Farmers around the world face similar issues: good policy can help


As there’s many moving parts in agriculture, some may forget what’s happening in the background when it comes to policy. It might be surprising to some that farmers in other countries as close as the U.S. and as far as Africa deal with similar issues on both a large and small scale.

At the inaugural AgSmart event, held at Olds, Alta. at Olds College, RealAgriculture’s Jessika Guse caught up with Cherilyn Nagel, international director with the Global Farmers Network (GFN) and farmer from Mossbank, Sask.

Although not typically the most common conversation at a shop party, policy is incredibly important to how our farms function. “Early on in my policy career, I noticed that there just was not a lot of farmers that were sitting at the table in the discussions around the future rules of our industry,” she says.

Nagel says she’s found Canada’s policy framework surrounding agriculture has a huge impact on the global stage. One example that stands out for her is the farm labour shortage.

“It’s been a conversation that we’ve had in Canada and I didn’t know that farm labour shortage was a problem in so many other countries too,” she says. “I have a colleague that lives in India and he says the very same thing: it’s challenging and difficult to find good skilled labour to work on their farm. Certainly in Argentina they’re going through the same thing, in Australia, New Zealand, it’s a common policy issue around the globe for farmers.”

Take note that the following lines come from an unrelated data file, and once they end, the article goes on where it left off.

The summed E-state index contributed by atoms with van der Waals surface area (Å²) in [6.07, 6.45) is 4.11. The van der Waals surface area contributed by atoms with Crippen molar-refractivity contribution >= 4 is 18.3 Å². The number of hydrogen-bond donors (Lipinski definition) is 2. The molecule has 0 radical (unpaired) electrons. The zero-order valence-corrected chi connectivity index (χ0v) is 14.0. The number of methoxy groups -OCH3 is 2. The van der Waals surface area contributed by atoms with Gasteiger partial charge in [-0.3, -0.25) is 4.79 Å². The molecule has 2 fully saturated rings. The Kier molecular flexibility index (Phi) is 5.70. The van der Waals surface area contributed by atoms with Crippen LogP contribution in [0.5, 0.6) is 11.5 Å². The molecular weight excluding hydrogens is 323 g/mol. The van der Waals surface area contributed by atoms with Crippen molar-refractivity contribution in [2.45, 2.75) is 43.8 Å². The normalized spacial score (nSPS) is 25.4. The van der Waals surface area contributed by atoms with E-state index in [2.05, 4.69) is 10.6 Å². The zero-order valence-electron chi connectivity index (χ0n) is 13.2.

On the topic of trade, Nagel explains that trade policy may be tumultuous with what’s going on around the globe; however, GFN is trying to find commonalities in the issue around trade as the organization believes products should be traded world wide, and there must be strong trade agreements in place.

As far as what producers can do to be more involved, Nagel says it’s not as scary at is sounds.

“I’ve been giving the sales pitch for farm policy importance for almost two decades now, and I’m challenged all the time because most farmers I run into correlate farm policy with politics, and politics is a really hard sell right now,” she explains. “We’ve got a lot of Canadian political drama, U.S. political drama —we have geo-political drama happening around the globe. So it’s a really hard sell.”

On the bright side, she says there’s a few things that every farmers can do that would help push the needle when it comes to good farm policy. Those being:

  1. Contact your elected officials at the municipal, provincial, and federal level
    • “Any elected official that you can get in contact with, will benefit the farm policy arena.”
  2. Become involved with a farm organization
    • “I strongly believe that that advocacy voice is needed at all of these discussions.”

Listen to the full discussion between Guse and Nagel in the video below.

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